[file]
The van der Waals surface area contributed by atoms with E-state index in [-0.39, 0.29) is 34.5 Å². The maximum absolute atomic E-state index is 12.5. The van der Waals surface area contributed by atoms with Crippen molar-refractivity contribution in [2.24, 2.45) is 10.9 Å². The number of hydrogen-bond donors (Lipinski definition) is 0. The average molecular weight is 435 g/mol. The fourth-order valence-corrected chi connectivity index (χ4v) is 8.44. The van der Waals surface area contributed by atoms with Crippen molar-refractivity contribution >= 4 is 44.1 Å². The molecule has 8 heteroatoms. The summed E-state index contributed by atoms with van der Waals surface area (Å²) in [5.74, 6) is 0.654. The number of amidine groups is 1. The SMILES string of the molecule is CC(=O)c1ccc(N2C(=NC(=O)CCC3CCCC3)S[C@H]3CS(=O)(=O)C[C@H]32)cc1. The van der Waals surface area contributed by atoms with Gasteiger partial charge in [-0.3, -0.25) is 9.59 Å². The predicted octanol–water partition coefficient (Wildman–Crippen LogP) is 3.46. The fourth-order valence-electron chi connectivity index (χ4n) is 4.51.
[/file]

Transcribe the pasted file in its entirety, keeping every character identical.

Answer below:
The van der Waals surface area contributed by atoms with E-state index in [-0.39, 0.29) is 34.5 Å². The maximum absolute atomic E-state index is 12.5. The van der Waals surface area contributed by atoms with Crippen molar-refractivity contribution in [2.24, 2.45) is 10.9 Å². The number of hydrogen-bond donors (Lipinski definition) is 0. The average molecular weight is 435 g/mol. The fourth-order valence-corrected chi connectivity index (χ4v) is 8.44. The van der Waals surface area contributed by atoms with Crippen molar-refractivity contribution >= 4 is 44.1 Å². The molecule has 8 heteroatoms. The summed E-state index contributed by atoms with van der Waals surface area (Å²) in [5.74, 6) is 0.654. The number of amidine groups is 1. The SMILES string of the molecule is CC(=O)c1ccc(N2C(=NC(=O)CCC3CCCC3)S[C@H]3CS(=O)(=O)C[C@H]32)cc1. The van der Waals surface area contributed by atoms with Gasteiger partial charge in [-0.3, -0.25) is 9.59 Å². The predicted octanol–water partition coefficient (Wildman–Crippen LogP) is 3.46. The fourth-order valence-electron chi connectivity index (χ4n) is 4.51.